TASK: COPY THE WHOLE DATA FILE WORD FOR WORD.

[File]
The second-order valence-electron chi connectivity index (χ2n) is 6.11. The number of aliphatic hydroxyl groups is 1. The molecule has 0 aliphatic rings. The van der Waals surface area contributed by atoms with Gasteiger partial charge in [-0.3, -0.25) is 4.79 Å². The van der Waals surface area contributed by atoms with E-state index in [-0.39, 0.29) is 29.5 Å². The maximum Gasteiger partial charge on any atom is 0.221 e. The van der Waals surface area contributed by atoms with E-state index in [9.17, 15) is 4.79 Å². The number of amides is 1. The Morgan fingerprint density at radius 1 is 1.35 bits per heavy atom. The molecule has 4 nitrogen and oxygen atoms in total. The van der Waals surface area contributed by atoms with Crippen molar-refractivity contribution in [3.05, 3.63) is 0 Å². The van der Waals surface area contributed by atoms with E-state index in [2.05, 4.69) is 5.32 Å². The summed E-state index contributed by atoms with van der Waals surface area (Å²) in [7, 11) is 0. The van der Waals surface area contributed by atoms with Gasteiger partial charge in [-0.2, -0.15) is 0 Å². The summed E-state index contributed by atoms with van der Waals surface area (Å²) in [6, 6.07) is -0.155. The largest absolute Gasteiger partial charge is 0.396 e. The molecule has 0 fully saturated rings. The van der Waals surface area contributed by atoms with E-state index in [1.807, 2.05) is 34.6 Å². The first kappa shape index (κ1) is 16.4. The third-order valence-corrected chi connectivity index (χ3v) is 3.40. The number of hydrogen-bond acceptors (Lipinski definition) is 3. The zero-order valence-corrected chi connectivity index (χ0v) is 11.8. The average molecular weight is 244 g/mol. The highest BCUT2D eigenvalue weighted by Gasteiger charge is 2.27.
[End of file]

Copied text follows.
The second-order valence-electron chi connectivity index (χ2n) is 6.11. The number of aliphatic hydroxyl groups is 1. The molecule has 0 aliphatic rings. The van der Waals surface area contributed by atoms with Gasteiger partial charge in [-0.3, -0.25) is 4.79 Å². The van der Waals surface area contributed by atoms with E-state index in [-0.39, 0.29) is 29.5 Å². The maximum Gasteiger partial charge on any atom is 0.221 e. The van der Waals surface area contributed by atoms with E-state index in [9.17, 15) is 4.79 Å². The number of amides is 1. The Morgan fingerprint density at radius 1 is 1.35 bits per heavy atom. The molecule has 4 nitrogen and oxygen atoms in total. The van der Waals surface area contributed by atoms with Crippen molar-refractivity contribution in [3.05, 3.63) is 0 Å². The van der Waals surface area contributed by atoms with E-state index in [2.05, 4.69) is 5.32 Å². The summed E-state index contributed by atoms with van der Waals surface area (Å²) in [7, 11) is 0. The van der Waals surface area contributed by atoms with Gasteiger partial charge in [-0.2, -0.15) is 0 Å². The summed E-state index contributed by atoms with van der Waals surface area (Å²) in [6, 6.07) is -0.155. The largest absolute Gasteiger partial charge is 0.396 e. The molecule has 0 fully saturated rings. The van der Waals surface area contributed by atoms with E-state index in [1.807, 2.05) is 34.6 Å². The first kappa shape index (κ1) is 16.4. The third-order valence-corrected chi connectivity index (χ3v) is 3.40. The number of hydrogen-bond acceptors (Lipinski definition) is 3. The zero-order valence-corrected chi connectivity index (χ0v) is 11.8. The average molecular weight is 244 g/mol. The highest BCUT2D eigenvalue weighted by Gasteiger charge is 2.27.